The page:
Why? And what will be improved by rewriting the OS? There still has to be some permission system to be able to install software without having to login to another account. What mechanism would you suggest they use? How would that be immune to security bugs?

      ...what Apple did by porting OSX for Intel in parallel says volumes about their company.

      What does it say about them? How does that compare with Microsoft writing Windows NT for Intel x86 PC compatible, DEC Alpha, and ARC-compliant MIPS platforms, with PowerPC being added later?

  • by harryjohnston (1118069) <harry.maurice.johnston@gmail.com> on Thursday November 25, 2010 @02:53PM (#34344294) Homepage

    This is a perfectly ordinary elevation-of-privilege vulnerability. Just like every other elevation of privilege vulnerability it also happens to be capable of bypassing UAC's split-token protection, but the vulnerability itself isn't related to UAC in any way.

    In particular, if the workaround suggested in the article is correct, this vulnerability can't be used to escape from Internet Explorer Protected Mode (the other major function of UAC).

    • Of course (Score:2, Insightful)

      by Sycraft-fu (314770)

      UAC isn't really anything special, just an easy way for running as a deprivileged user. However many Slashdot types love to hate on it not only because it is from Microsoft, but because it messes with one of their talking points. For the longest time Linux (and OS-X) types hated on Windows because people ran as administrators. They talked about how amazingly insecure that was, how big a problem, how MS didn't care about security and so on. Many people tried to explain to them that it really doesn't matter,

      • Re: (Score:3, Funny)

        by Myopic (18616)

        I don't hate UAC because it's from Microsoft. I hate UAC because I think it is totally stupid that I have to change a filename, then say yes I want to change the filename, then say yes I really want to change the filename, then say yes I really, really want to change the filename. Four times? Why is four times the magical threshold between security and insecurity? For me, the number of times is zero (I know when I want to change a filename, and no amount of dialog boxes is going to change my mind, so they s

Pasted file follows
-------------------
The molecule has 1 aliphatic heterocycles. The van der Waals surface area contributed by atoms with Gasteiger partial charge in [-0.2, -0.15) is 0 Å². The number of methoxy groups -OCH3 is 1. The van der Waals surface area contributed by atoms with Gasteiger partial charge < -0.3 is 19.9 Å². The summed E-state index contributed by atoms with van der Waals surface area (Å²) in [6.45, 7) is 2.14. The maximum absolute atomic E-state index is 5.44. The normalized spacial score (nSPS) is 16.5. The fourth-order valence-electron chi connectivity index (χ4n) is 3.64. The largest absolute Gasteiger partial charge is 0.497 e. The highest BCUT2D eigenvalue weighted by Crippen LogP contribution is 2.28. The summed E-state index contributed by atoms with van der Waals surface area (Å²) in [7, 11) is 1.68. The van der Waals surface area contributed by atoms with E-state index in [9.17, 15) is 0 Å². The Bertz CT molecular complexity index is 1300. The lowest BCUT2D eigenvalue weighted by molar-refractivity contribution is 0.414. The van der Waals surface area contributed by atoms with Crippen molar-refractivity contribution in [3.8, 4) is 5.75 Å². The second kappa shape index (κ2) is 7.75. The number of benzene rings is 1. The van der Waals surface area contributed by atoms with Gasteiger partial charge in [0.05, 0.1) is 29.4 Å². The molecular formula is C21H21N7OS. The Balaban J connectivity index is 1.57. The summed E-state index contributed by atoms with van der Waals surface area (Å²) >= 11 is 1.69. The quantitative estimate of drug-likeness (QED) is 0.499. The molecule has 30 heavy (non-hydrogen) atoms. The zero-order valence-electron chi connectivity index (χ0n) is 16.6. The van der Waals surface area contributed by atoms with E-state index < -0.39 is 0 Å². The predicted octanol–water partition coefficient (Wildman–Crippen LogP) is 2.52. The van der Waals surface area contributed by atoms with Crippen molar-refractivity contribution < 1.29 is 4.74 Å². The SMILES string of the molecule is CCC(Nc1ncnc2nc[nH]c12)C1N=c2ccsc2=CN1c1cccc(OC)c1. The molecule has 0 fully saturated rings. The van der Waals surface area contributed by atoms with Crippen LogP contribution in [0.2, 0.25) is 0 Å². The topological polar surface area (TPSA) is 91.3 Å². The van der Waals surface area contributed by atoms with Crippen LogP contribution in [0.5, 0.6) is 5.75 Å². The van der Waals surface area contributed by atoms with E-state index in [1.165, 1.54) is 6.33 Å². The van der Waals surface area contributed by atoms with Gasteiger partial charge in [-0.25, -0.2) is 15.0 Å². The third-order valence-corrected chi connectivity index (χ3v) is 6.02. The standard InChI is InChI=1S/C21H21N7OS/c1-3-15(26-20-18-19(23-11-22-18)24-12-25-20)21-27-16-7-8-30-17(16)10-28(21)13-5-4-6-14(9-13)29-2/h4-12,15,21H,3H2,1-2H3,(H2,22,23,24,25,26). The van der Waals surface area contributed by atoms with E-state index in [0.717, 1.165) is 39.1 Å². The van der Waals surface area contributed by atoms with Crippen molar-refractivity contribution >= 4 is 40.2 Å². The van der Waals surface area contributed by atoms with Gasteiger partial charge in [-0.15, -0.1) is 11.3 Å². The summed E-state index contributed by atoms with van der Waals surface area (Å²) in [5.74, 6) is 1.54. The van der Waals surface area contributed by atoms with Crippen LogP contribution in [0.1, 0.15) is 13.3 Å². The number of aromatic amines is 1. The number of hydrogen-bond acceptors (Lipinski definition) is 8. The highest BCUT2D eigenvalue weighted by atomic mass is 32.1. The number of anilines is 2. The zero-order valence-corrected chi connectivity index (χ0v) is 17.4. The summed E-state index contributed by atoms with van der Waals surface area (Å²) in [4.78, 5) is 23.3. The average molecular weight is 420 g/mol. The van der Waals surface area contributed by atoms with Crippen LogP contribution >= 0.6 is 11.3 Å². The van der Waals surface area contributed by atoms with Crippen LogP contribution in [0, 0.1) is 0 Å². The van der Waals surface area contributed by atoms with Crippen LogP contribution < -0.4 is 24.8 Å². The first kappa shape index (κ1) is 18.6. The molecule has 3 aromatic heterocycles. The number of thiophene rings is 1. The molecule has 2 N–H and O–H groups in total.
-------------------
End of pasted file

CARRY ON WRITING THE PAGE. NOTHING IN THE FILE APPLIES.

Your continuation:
• Registry (Score:2, Insightful)

    by lyinhart (1352173)
    From the article: "The flaw is related to the way in which a certain registry key is interpreted..." Another argument for abolishing the Windows registry and storing setup information in plain text files. Not like that's going to happen...
    • Re:Registry (Score:5, Insightful)

      by Spad (470073) <slashdot@nOspaM.spad.co.uk> on Thursday November 25, 2010 @03:19PM (#34344472) Homepage

      "The flaw is related to the way in which a certain config file is interpreted..."

    • The Windows registry is just a database that sits on the file system. Parts of the database are maintained in memory for extremely fast access. The database also handles locking when multiple applications need to have access, or write to the same piece of data at the same time. The registry was made to replace the need to keep the following from happening...
      (My application needs and INT value that describes something.)
      1. opening a file.
      2. locking a byte range.
      3. seeking to the byte range on the disk.
      4

      • There's nothing "special" or evil about the windows registry.

        IMO, the stupid thing about the registry is that they made up a bizarre byzantine custom API for it, when it could have been done with the familiar POSIX file API, like the /proc filesystem in Linux. (Having to call atoi() on a retrieved data value is not going to noticeably slow down your app relative to the overall system call overhead.)

        It didn't help that the whole thing tended go corrupt and die back in the early days. It's never really shaken that initial reputation.

    • by Soko (17987)

      Really? Switching to text files would magically fix this??

      This flaw is not related to how the registry is loaded and/or interpreted, actually it's not the fault of the registry at all - it's a kernel exploit. The mitigation is to tweak *permissions* on a couple of reg keys that should have been tightened up in the first place. It's akin to allowing SUID root on the sudoers file and a kernel vulnerability that allows $BAD_GUY to use that fact - it's not the file itself.

      Whether the info is in a database of bi

  • Can't we just say "uncle" and start over with something else?  I'd give anything to be rid of Exchange and Active Directory.
  • by nurb432 (527695) on Thursday November 25, 2010 @03:40PM (#34344618) Homepage Journal

    No, but the 'windows startup sound' is.